Alternative Mitochondrial Fuel Extends Life Span

Departments of Pathology and Genetics, Yale University School of Medicine, New Haven, CT 06520-8023, USA.
Cell metabolism (Impact Factor: 17.57). 04/2012; 15(4):417-8. DOI: 10.1016/j.cmet.2012.03.011
Source: PubMed


In this issue of Cell Metabolism, Ristow and colleagues (Zarse et al., 2012) elucidate a conserved mechanism through which reduced insulin-IGF1 signaling activates an AMP-kinase-driven metabolic shift toward oxidative proline metabolism. This, in turn, produces an adaptive mitochondrial ROS signal that extends worm life span. These findings further bolster the concept of mitohormesis as a critical component of conserved aging and longevity pathways.

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Available from: Elizabeth A Schroeder, Jun 08, 2015
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    • "As mentioned above, ROS have been associated with cellular damage. However, diverse studies have challenged the concept of ROS as simply detrimental; instead, they have been proposed as second messengers that trigger a program of transcriptional and metabolic shifts that initiate an adaptive ROS signaling response to attenuate the adverse effects of oxidative stress [92, 93]. Positive effects of ROS have been detected in both humans and C. elegans. "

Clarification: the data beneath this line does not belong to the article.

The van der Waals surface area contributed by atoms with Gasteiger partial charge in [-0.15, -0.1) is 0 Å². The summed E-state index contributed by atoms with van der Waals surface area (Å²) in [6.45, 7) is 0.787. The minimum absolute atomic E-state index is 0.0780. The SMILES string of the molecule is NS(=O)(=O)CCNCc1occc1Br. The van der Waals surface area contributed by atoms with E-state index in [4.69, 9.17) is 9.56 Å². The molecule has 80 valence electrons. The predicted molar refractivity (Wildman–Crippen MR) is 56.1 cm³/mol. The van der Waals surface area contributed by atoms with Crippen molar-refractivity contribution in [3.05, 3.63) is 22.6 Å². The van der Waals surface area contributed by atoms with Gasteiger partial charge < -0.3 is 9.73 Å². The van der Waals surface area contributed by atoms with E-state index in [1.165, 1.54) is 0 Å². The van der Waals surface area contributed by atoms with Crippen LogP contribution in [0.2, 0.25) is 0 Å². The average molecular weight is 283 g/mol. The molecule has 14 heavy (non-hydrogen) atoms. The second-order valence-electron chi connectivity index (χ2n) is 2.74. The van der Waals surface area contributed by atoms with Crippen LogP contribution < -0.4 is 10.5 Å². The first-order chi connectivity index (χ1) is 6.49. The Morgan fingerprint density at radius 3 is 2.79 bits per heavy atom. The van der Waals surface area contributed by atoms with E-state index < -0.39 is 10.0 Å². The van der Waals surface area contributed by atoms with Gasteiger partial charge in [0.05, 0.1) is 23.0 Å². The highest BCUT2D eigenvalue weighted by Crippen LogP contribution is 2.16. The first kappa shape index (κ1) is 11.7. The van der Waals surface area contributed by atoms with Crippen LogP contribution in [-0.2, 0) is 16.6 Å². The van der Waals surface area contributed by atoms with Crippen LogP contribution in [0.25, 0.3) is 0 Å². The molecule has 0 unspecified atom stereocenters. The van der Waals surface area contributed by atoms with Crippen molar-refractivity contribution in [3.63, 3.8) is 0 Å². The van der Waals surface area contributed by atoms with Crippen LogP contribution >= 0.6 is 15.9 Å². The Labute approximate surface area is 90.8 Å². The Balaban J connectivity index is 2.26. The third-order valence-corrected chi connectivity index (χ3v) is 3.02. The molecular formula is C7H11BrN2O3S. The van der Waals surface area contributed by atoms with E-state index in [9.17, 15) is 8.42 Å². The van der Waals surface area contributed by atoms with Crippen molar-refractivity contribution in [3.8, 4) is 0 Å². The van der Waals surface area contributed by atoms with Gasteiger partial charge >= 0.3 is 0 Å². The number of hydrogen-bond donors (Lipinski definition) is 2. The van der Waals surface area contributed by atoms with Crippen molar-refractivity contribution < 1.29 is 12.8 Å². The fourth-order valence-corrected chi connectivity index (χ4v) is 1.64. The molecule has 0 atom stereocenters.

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    ABSTRACT: Recent research suggests that chromatin-modifying enzymes are metabolic sensors regulating gene expression. Epigenetics is linked to metabolomics in response to the cellular microenvironment. Specific metabolites involved in this sensing mechanism include S-adenosylmethionine, acetyl-CoA, alphaketoglutarate and NAD (+) . Although the core metabolic pathways involving glucose have been emphasized as the source of these metabolites, the reprogramming of pathways involving non-essential amino acids may also play an important role, especially in cancer. Examples include metabolic pathways for glutamine, serine and glycine. The coupling of these pathways to the intermediates affecting epigenetic regulation occurs by "parametabolic" mechanisms. The metabolism of proline may play a special role in this parametabolic linkage between metabolism and epigenetics. Both proline degradation and biosynthesis are robustly affected by oncogenes or suppressor genes, and they can modulate intermediates involved in epigenetic regulation. A number of mechanisms in a variety of animal species have been described by our laboratory and by others. The challenge we now face is to identify the specific chromatin-modifying enzymes involved in coupling of proline metabolism to altered reprogramming of gene expression.
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